Priority rt range On/Off setting of port VLAN Port mirroring

Switch vs Router vs Modem: What’s the Connection Sequence?

The simple rule for connecting switch, router and modem is like this: modem-router-switch (access point)-multiple clients. Put the switch behind a router so all devices connected to either the switch or the router can access the internet simultaneously, while placing the switch right after the modem is just as equal to not putting it – it will waste some of your hardware and cables since all your switch ports aside from the two going between the router and modem will be useless to you.

how to connect switch, router and modem

Conclusion

Here we’ve walked you through the basic concept of switch vs router vs modem, as well as the similarities and differences concerning router vs modem and router vs switch. Hope that has clear some of your confusions. For any further solution related to fiber switch or network router, reach us via sales@fs.com.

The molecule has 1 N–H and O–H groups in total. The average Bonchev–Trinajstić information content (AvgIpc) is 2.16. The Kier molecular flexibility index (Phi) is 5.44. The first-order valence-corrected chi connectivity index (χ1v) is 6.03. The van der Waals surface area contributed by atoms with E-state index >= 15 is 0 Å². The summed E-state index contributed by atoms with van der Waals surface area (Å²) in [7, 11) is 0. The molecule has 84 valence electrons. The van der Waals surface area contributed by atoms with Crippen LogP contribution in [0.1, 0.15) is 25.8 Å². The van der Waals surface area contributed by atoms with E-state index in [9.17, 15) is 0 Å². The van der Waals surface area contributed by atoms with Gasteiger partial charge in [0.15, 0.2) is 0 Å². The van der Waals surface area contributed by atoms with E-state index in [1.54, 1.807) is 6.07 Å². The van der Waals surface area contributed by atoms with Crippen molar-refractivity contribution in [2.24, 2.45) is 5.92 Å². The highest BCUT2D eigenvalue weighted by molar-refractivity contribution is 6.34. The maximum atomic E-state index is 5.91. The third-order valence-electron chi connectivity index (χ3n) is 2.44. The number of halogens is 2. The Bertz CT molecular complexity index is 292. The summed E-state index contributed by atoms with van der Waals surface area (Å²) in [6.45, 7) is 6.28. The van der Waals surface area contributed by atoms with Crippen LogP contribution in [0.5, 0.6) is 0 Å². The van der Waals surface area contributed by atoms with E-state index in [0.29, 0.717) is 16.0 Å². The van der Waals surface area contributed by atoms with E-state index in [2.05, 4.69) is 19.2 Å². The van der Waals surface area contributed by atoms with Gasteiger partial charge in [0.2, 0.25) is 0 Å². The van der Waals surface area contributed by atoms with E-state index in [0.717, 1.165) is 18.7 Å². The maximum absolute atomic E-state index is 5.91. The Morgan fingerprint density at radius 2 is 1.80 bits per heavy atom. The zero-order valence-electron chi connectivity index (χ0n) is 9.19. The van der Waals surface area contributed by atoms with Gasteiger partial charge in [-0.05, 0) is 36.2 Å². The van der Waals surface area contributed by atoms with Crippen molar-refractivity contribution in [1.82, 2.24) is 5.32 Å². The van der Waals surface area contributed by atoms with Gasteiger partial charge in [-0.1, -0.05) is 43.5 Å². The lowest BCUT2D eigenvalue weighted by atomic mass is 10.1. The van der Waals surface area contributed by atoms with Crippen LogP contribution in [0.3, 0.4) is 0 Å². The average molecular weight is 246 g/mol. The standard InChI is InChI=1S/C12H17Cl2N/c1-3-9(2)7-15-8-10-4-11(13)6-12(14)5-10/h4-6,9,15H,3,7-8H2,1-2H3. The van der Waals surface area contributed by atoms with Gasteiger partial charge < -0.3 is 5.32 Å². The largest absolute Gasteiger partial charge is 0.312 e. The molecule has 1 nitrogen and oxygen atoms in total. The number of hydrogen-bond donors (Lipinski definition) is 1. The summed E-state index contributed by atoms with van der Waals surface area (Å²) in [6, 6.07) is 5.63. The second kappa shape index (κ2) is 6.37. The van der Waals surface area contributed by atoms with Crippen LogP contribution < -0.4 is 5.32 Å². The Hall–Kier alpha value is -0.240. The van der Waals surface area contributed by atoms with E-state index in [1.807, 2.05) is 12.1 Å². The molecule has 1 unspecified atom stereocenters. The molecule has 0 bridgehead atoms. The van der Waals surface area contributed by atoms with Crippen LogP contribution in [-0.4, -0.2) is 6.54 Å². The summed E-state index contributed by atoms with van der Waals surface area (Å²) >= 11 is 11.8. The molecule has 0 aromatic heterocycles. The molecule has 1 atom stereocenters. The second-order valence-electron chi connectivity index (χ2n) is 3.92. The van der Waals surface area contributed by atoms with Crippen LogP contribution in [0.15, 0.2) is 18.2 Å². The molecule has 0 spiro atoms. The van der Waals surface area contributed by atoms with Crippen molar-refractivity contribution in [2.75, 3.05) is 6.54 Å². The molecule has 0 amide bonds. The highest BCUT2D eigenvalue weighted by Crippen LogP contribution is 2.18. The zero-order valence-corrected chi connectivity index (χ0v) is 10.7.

SFlow vs NetFlow vs SNMP: What Are the Differences?

Effective network monitor and traffic management are vital for ensuring peak network performance. While SFlow, NetFlow and SNMP offer different means to monitor network traffic, a question arises from time to time: SFlow vs NetFlow vs SNMP, which is better? These article will provide some insights into the issue by addressing differences between SFlow vs NetFlow, SFlow vs SNMP and NetFlow vs SNMP. However, the best solution always depends on your network condition and the resources at hand.

network monitoring-sflow vs netflow vs snmp

SFlow vs NetFlow: SFlow for Multiprotocol, NetFlow for Better Accuracy